Carr remains vehemently opposed to introduction of new rules
Published 07/04/2010 | 05:00
Most football managers remain opposed to the majority of the playing rule changes that will go before Congress next week.
As counties establish whether or not they will support moves to bring the experiments in permanently -- Cork were due to vote at their Board meeting last night -- the views of managers have hardened in most cases.
From Jack O'Connor to Kieran McGeeney, Mickey Harte to Conor Counihan, opposition -- not unexpectedly -- is strong to most of the proposed changes.
Current Cavan manager Tommy Carr has been one of the most ardent critics and doesn't believe any of the main proposals -- fist pass, mark or even square ball -- should be carried.
He has been particularly frustrated by the implementation of the fist pass but suspects that even referees have been much more relaxed about it in recent weeks, sensing the futility of it.
"They've given up on it as far as I can see," said Carr. "That's my experience of it in the last two or three weeks."
Carr is also cool on the 'mark' being allowed for the kick-out caught between the two 45s because "confusion" still reigns.
"If they gave the players the choice of taking the free-kick or continuing on with play it would have been better but under the current terms I think it should be got rid of," he said.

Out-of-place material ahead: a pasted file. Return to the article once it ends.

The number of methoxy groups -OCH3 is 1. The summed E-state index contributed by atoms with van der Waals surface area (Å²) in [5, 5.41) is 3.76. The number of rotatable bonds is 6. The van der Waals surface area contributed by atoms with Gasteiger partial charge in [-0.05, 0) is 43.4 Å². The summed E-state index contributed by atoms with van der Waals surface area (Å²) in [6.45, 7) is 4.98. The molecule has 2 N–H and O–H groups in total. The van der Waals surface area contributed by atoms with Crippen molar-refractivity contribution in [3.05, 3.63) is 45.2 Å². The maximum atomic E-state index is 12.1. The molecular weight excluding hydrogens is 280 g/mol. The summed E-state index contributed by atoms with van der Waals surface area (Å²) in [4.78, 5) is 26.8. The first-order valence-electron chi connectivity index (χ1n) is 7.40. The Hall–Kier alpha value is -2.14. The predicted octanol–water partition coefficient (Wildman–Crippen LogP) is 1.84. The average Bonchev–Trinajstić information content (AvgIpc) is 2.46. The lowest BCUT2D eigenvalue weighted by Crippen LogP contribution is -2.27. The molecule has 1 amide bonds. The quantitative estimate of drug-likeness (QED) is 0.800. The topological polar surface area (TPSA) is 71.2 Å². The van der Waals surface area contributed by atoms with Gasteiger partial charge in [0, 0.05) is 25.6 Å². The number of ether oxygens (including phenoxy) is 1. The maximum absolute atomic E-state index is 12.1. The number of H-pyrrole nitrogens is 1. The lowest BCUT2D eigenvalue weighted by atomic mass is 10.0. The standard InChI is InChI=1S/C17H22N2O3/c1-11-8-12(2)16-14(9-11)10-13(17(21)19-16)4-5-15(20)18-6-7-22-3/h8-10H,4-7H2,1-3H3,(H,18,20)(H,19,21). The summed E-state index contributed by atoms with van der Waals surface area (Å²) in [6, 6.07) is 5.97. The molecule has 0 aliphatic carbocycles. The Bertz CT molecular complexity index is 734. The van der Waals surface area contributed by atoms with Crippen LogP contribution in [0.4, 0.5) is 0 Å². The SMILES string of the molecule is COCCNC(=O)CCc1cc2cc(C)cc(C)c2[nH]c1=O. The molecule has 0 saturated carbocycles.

"But you can see the frustration of players who have to stop when the mark is taken," added Carr.
Harte hasn't seen any increase in the number of high catches being made in games since it was introduced and says he couldn't support the introduction of a mark on a permanent basis.
"The purpose of it was to increase high catching and that hasn't been my experience. The hand pass has been frustrating. There's a legal way to fist pass and hand pass and if that was policed we'd have a better game."
Harte is also against the conclusion of halves in a game only when the time has elapsed.
"I think it has been an unedifying spectacle to see a game end with a ball being kicked out over a sideline. Maybe there is more merit in it if the ball goes out over an end line either for a score or a wide," he said.
Limerick manager Mickey Ned O'Sullivan, however, does feel the mark has a realistic chance of succeeding because the frequency of the catcher being swarmed has decreased dramatically.
O'Sullivan believes however that there is too much ambiguity about what constitutes a proper fist pass and, as a consequence, interpretations from referees which is why he wouldn't like to see the experiment continued.